A toast to redescovered cookbooks

Cinnamon SyrupMy cookbooks are finally out of their box, and I am rediscovering them. I don’t have that many – for a food obsessed person – but I definitely have too many for a person who moves as often as I do. Sometimes I become totally obsessed with one and just make all the recipes in there, sometimes I really like one, but I can’t cook from it; sometimes I decide to give one recipe a try, and slowly discover that me and the cookbook did just not understand each other, but now that we have found a common ground, there is much to be discovered.

This happened with a little book on Arabic cooking. I fell in love with Middle East cooking, like most of us, with Claudia Roden. Middle East cooking is close enough to Italian one – surprisingly close sometimes  – but it does have its own peculiarities.  I quickly spread my addiction to the whole family: it offers a new take on extremely familiar ingredients, so everybody likes it. However I never really familiarized with this particular book, I’m not sure of why – maybe the photography, a little outdated, maybe the fact that I knew most of the dishes anyway from other sources.

Yesterday I was idly paging through this book, and randomly I opened it on the drinks section. I usually never consider making drinks. I don’t like soft drinks, and when I am eating, either I drink water, or I drink some interesting fluids like wine or beer. I also do enjoy the bitterness of  green tea with chinese and japanese cooking,  and outside a meal I drink lots of different liquids (including insane quantities of coffee, to no visible effect on my health for the moment), always without added sugar. However I quite like the idea of playing around with things you will drink as well as things you can eat. I grew up in Milan, and Milan is (expensive and very boozy) cocktail paradise. I do enjoy pestling my own mojito now and again: actually I still remember with great detail  a holiday in my grandfather’s garden with a bunch of friends, where we drunk way too much white rum mixing it with the huge mint my grandmother planted when I was a child. I remember that there was no way to tame the aggressive plant, and when my granny was no longer there to eradicate it patiently, it ended up winning on the neighbouring roses without effort.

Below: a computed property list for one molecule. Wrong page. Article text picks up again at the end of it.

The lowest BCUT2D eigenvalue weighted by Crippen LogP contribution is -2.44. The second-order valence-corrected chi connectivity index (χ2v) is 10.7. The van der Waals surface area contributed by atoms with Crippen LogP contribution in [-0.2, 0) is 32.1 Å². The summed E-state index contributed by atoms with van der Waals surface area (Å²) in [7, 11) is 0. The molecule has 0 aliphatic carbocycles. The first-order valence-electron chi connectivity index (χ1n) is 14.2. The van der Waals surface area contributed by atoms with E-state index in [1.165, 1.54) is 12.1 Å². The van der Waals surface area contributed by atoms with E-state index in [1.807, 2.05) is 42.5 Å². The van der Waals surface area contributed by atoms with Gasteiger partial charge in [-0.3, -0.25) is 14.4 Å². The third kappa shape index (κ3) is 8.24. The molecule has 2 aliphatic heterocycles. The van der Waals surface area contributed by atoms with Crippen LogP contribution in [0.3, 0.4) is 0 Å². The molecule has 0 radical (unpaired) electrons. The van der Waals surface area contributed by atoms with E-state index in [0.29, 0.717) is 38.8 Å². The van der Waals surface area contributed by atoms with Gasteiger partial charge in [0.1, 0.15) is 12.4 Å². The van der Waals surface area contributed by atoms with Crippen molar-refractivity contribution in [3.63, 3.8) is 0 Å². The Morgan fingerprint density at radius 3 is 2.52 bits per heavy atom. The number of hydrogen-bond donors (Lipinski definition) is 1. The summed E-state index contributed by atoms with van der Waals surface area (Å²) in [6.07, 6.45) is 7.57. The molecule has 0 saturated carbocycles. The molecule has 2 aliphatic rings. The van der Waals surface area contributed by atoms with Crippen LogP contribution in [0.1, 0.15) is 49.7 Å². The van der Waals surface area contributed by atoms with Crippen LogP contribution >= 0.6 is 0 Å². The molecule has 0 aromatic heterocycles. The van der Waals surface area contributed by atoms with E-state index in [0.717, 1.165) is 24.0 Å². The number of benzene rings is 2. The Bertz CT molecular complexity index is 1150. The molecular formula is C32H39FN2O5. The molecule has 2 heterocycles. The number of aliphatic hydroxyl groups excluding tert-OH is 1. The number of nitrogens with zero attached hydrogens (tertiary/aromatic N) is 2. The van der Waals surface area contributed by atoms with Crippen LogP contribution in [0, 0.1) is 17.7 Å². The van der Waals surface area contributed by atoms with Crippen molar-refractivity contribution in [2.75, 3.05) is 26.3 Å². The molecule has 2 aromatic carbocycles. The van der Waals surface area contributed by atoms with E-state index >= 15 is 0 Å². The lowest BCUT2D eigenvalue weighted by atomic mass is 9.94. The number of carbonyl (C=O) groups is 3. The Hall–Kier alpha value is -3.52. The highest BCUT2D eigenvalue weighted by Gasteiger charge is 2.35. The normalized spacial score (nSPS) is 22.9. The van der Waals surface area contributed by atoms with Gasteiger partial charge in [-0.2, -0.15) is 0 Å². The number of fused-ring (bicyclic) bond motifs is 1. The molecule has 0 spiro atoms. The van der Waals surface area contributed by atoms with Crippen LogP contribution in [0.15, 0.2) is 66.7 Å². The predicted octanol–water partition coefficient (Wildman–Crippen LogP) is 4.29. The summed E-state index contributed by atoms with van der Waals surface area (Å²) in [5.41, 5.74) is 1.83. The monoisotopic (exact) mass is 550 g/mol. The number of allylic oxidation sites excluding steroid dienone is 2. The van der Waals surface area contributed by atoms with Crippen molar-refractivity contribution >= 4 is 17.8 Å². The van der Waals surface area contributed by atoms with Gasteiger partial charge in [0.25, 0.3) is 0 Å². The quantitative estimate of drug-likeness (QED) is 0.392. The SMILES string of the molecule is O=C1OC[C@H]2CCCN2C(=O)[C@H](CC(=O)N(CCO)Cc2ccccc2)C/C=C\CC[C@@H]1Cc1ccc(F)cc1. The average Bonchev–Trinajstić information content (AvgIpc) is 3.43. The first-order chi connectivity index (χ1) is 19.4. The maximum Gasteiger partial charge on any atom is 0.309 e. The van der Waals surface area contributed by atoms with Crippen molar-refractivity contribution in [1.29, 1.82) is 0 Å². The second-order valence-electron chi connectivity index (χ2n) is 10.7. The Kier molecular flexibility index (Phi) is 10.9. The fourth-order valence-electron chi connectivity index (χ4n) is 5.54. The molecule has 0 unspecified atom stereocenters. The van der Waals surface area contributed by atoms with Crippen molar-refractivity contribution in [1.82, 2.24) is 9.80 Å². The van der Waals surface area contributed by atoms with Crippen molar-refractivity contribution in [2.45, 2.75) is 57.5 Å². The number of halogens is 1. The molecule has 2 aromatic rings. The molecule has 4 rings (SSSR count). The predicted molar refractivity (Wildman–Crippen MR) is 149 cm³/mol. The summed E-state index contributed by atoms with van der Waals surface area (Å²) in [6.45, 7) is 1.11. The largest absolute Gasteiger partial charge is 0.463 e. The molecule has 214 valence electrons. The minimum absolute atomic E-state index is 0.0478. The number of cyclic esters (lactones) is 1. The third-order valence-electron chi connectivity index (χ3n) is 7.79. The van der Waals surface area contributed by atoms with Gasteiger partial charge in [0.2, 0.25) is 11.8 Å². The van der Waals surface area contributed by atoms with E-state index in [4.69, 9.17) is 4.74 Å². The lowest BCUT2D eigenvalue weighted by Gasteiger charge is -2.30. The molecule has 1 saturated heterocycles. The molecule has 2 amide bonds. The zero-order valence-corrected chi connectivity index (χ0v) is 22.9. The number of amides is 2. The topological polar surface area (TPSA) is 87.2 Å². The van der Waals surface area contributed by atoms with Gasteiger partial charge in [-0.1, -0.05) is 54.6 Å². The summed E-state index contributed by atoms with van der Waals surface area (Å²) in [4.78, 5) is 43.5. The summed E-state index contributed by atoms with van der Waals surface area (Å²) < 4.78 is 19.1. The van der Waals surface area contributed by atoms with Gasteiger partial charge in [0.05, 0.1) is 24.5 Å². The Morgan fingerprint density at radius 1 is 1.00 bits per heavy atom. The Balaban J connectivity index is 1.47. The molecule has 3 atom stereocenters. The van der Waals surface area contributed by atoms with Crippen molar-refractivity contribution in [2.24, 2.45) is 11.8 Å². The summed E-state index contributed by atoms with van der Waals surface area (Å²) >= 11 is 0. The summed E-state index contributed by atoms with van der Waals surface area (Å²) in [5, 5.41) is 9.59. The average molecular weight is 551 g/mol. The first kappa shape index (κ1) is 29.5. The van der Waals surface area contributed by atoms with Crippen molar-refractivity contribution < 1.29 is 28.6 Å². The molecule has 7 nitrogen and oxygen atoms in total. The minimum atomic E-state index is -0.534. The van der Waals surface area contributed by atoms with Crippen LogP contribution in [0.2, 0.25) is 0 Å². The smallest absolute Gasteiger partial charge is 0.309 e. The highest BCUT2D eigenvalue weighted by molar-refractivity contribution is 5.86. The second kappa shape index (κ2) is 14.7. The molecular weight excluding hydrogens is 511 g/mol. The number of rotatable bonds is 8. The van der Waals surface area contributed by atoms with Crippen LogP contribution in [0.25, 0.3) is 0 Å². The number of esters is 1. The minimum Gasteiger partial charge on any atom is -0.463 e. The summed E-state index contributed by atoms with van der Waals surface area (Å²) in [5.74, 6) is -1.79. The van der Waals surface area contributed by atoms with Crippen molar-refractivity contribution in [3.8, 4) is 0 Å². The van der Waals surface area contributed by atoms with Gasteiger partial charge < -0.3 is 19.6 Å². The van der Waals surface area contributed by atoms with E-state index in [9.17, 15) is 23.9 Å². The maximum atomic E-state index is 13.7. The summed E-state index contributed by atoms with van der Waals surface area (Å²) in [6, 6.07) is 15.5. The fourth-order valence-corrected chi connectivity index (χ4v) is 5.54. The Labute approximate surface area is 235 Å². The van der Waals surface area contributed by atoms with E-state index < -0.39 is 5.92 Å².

Anyway. This is a recipe for a non alcoholic drink to be served cold, a thirst quencher, apparently good when served with chopped pistachios and dried fruit, especially dried tangerines, according to the authors. I did not have any at hand so I enjoyed it alone. It is delicious, it looks beautiful, and as an added bonus, it will make your house smell like a lost, far away place.

Cherbât –  Cinnamon Syrup

Ingredients:

1 lt water

3 cinnamon sticks (large – mine weighted about 15 grams)

1 tablespoon sugar, or to taste

Method: boil cinnamon and water for 20 minutes, add sugar, stir well, boil for a couple of minutes more, then filter and cool. Keep in the fridge and drink within a couple of days.

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6 Comments to “A toast to redescovered cookbooks”

  1. I am totally with you on how you relate to cookbooks – which is the only kind of collecting I can do. I know what you mean when you say you like a cookbook but can’t make any recipe out of it – and I experienced as well how it suddenly “clicks” when you find the one recipe that was probably there for you to try it :) Did it ever happen to you to bring a cookbook to bed with you, to read until you sink into sleep? I have far far more cookbooks than I’ll ever need in the rest of my life, and from some of them I haven’t cooked a single dish yet, but I simply can’t stop stashing on them. My latest fling? Mark Bittman’s how to cook everything vegetarian. I haven’t perused it all yet just because it’s too big to take to bed… :)

    • Benvenuta, Marcella! Of course I always have a pile of cookbooks close to my bed, quite literally. They usually end up lying on the floor because they are too heavy to stay on my small bedside table, even though your Mark Bittman really outsized mine! Some of them make great, entertaining reads: I read Claudia Roden for months, before starting to cook with it, and I love the subtle humor of Jane Grigson, for example. Though I admit that after starting to use a cookbook seriously, it often becomes too stained and sticky to come anywhere close to a bed..

      • well, yes, of course! In-bed reading is reserved to the new ones, the just arrived, the ones you yearn to get to know better, right now :)

        I have never read the writers you mention: what titles would you suggest for me to begin with? I can feel a Book Depository order coming my way!

      • The first book I read from Claudia Roden is this one, in Italian (I think this is the British version). It is an entertaining read, full of short popular stories, and also the recipes are precise and delicious. It is one of my favourite books to give as a gift to curious friends, whether they like cooking or not, because it really conveys a feeling for Arabic culture.

        Jane Grigson writes about English food, and I bought it first thing when I arrived in the UK. It contained more than one surprise, but I never cooked much from it.

      • I don’t know why my previous comment appeared before yours… it was meant to reply to it!

  2. thank you, I put them on my wishlist :)

    (I’ve just discovered a wonderful series of Mark Bittman’s videos on the NYT site… such a nice exemple of kitchen cool ;) )

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